In the earlier years history is not taught formally though often the stories that are told bring pictures of people in many other lands and times, of peasants and kings, holy people and knights.
In Class 5, at age 10, history proper begins with ancient mythology and a vast spectrum of early civilisations. Starting with Ancient India, the children are taken through Ancient Persia, Mesopotamia and Egypt. Greek history is taken from Homer’s time and touches on Oriental culture through the conquests of Alexander the Great. Wonderful tales from the mythologies are told and Greek lessons are introduced during this year.
By the age of 12 the children are ready to be taught causality in history. Now they have Latin lessons which helps them to grasp the influence Roman culture has on our present civilisation: the law, the idea of the citizen, the engineering skills, and so on. Many years are covered from the founding of Rome, with the story of Romulus and Remus, to the rise of the Roman Empire. Stories characterising the Caesars and other outstanding personalities are told. Later comes the spread of Christianity, the gradual decline of Rome and the barbarian invasions.
Class 6 will also study the rise of Islam and the teacher will attempt to reach about 800 AD, the early Middle Ages and Charlemagne’s founding of the Holy Roman Empire. From now onwards in the Lower School, the curriculum will stretch from the Middle Ages to modern day history. There will be the Norman Conquest and its implications for our country, the age of chivalry, the monastic culture and the Crusades, the battle of Agincourt, Joan of Arc. Technological innovations come in at this stage, cathedral building, guilds and city culture. Important changes are brought about by printing and modernising steps in banking. In astronomy, great discoveries are made by Galileo, Kepler and Copernicus at this time and all have fascinating biographies. The explorers moving around the world and opening up new vistas are an appropriate and fascinating subject for this age group (12-13 years).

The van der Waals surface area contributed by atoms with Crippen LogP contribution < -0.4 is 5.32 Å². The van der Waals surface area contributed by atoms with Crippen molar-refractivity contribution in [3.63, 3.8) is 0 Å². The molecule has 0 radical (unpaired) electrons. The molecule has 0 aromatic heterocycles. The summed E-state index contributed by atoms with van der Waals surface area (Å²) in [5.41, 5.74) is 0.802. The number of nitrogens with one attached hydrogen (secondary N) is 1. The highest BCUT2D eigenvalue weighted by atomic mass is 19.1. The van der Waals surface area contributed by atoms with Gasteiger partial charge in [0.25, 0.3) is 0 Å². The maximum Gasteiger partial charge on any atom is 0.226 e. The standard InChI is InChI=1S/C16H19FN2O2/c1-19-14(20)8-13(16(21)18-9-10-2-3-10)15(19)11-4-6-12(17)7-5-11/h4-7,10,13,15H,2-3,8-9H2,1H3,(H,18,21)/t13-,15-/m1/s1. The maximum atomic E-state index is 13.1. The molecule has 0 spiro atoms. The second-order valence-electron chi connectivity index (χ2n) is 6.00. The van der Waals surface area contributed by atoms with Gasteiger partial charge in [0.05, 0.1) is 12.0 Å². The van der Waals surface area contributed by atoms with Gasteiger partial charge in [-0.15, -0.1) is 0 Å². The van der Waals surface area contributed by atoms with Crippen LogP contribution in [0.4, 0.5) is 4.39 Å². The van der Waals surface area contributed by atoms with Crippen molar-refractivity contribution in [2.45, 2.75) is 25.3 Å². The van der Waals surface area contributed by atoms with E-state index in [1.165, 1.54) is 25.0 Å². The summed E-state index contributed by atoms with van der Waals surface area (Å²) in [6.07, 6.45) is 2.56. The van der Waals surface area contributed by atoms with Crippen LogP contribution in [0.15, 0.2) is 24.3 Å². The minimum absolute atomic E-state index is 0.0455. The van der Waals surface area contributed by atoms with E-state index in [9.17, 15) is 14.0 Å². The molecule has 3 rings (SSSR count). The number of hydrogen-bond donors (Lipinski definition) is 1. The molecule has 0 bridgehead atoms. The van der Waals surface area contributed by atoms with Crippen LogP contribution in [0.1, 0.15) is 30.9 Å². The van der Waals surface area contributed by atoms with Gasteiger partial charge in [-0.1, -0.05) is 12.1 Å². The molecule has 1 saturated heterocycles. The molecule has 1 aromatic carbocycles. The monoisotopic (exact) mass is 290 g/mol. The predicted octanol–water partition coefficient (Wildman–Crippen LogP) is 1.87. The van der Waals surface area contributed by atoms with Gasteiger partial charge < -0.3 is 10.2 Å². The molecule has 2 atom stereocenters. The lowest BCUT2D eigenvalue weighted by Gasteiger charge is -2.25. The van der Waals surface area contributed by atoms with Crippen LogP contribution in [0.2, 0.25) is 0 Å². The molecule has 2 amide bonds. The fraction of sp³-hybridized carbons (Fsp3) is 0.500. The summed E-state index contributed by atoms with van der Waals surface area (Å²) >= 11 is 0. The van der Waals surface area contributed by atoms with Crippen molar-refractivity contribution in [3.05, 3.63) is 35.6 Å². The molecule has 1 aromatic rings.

Much history can be taught by colourful accounts of personalities whose lives have shaped their times and their stories arouse pupils’ interest. The glories of the Renaissance in Italy and the Elizabethan Age (including Shakespeare) appeal to children of this age. They may well do a Shakespeare play in Class 8. The
story of Martin Luther and the English Reformation is studied as well as the Thirty Years War. The English Civil War, with its divisions and contrasts of character, gives a strong picture of human characteristics. The journey of the Pilgrim Fathers and its enormous repercussions is also discussed.
For Class 8, with the children in their teens, there is a Main Lesson on Revolutions. Right up to the present time history shows how human lives have been changed by the Industrial Revolution and this will be studied in depth. Projects, for instance on the great inventors, will be written and illustrated. The French, American and Russian Revolutions come in at appropriate times.
Later subjects such as the First World War and life in the trenches, Third World issues, and the biography of Nelson Mandela are introduced. By the time students have reached the Upper School, history lessons have depicted the progress of humanity from mythical and pre-historical cultural times through to the development of a material civilisation, with consequences of a social, political and ecological nature. History is now taken at a deeper level. Rather than giving the students finished images, they are encouraged to understand ideals and the moving forces in history. The Evolution of Human Consciousness is one of the most important history Main Lessons at this time.